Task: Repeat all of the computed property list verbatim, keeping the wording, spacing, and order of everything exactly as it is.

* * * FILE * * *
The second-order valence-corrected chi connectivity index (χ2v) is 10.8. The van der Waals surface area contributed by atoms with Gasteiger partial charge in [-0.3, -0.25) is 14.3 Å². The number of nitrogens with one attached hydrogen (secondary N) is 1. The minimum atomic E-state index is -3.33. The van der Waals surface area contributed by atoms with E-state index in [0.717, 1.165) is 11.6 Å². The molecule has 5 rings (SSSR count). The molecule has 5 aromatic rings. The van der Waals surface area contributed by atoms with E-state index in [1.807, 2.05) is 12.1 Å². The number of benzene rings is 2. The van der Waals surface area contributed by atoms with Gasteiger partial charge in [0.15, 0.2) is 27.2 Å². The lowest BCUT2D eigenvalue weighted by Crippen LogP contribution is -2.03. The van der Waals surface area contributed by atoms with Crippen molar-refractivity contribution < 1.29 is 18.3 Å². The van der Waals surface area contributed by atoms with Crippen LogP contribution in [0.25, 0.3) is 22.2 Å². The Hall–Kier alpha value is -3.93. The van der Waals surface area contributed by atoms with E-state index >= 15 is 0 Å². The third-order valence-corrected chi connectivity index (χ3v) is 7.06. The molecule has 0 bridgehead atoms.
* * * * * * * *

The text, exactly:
The second-order valence-corrected chi connectivity index (χ2v) is 10.8. The van der Waals surface area contributed by atoms with Gasteiger partial charge in [-0.3, -0.25) is 14.3 Å². The number of nitrogens with one attached hydrogen (secondary N) is 1. The minimum atomic E-state index is -3.33. The van der Waals surface area contributed by atoms with E-state index in [0.717, 1.165) is 11.6 Å². The molecule has 5 rings (SSSR count). The molecule has 5 aromatic rings. The van der Waals surface area contributed by atoms with E-state index in [1.807, 2.05) is 12.1 Å². The number of benzene rings is 2. The van der Waals surface area contributed by atoms with Gasteiger partial charge in [0.15, 0.2) is 27.2 Å². The lowest BCUT2D eigenvalue weighted by Crippen LogP contribution is -2.03. The van der Waals surface area contributed by atoms with Crippen molar-refractivity contribution < 1.29 is 18.3 Å². The van der Waals surface area contributed by atoms with Crippen LogP contribution in [0.25, 0.3) is 22.2 Å². The Hall–Kier alpha value is -3.93. The van der Waals surface area contributed by atoms with E-state index >= 15 is 0 Å². The third-order valence-corrected chi connectivity index (χ3v) is 7.06. The molecule has 0 bridgehead atoms.